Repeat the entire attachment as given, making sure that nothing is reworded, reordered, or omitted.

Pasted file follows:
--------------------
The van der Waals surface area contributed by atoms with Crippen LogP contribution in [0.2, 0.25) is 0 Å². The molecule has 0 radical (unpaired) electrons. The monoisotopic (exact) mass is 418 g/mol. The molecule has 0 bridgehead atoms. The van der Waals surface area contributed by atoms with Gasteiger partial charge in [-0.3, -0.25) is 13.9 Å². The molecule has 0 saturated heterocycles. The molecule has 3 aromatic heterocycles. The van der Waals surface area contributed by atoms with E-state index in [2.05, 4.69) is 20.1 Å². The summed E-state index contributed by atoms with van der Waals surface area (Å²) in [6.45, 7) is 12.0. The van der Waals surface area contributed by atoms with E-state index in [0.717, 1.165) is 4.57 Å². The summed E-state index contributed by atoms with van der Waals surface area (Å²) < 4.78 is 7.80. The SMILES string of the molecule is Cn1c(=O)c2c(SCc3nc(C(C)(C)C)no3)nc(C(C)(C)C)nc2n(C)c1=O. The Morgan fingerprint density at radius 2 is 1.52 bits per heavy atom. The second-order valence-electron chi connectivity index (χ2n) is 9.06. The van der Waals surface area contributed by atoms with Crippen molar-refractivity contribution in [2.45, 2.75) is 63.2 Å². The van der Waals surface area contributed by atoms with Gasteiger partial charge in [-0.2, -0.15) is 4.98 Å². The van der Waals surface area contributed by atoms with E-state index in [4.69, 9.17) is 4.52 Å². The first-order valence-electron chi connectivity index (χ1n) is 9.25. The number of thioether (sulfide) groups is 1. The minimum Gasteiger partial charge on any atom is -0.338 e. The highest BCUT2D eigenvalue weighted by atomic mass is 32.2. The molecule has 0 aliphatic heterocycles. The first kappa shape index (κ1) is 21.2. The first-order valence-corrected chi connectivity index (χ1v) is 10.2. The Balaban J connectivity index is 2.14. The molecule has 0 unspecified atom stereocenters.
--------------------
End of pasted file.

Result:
The van der Waals surface area contributed by atoms with Crippen LogP contribution in [0.2, 0.25) is 0 Å². The molecule has 0 radical (unpaired) electrons. The monoisotopic (exact) mass is 418 g/mol. The molecule has 0 bridgehead atoms. The van der Waals surface area contributed by atoms with Gasteiger partial charge in [-0.3, -0.25) is 13.9 Å². The molecule has 0 saturated heterocycles. The molecule has 3 aromatic heterocycles. The van der Waals surface area contributed by atoms with E-state index in [2.05, 4.69) is 20.1 Å². The summed E-state index contributed by atoms with van der Waals surface area (Å²) in [6.45, 7) is 12.0. The van der Waals surface area contributed by atoms with E-state index in [0.717, 1.165) is 4.57 Å². The summed E-state index contributed by atoms with van der Waals surface area (Å²) < 4.78 is 7.80. The SMILES string of the molecule is Cn1c(=O)c2c(SCc3nc(C(C)(C)C)no3)nc(C(C)(C)C)nc2n(C)c1=O. The Morgan fingerprint density at radius 2 is 1.52 bits per heavy atom. The second-order valence-electron chi connectivity index (χ2n) is 9.06. The van der Waals surface area contributed by atoms with Crippen molar-refractivity contribution in [2.45, 2.75) is 63.2 Å². The van der Waals surface area contributed by atoms with Gasteiger partial charge in [-0.2, -0.15) is 4.98 Å². The van der Waals surface area contributed by atoms with E-state index in [4.69, 9.17) is 4.52 Å². The first-order valence-electron chi connectivity index (χ1n) is 9.25. The number of thioether (sulfide) groups is 1. The minimum Gasteiger partial charge on any atom is -0.338 e. The highest BCUT2D eigenvalue weighted by atomic mass is 32.2. The molecule has 0 aliphatic heterocycles. The first kappa shape index (κ1) is 21.2. The first-order valence-corrected chi connectivity index (χ1v) is 10.2. The Balaban J connectivity index is 2.14. The molecule has 0 unspecified atom stereocenters.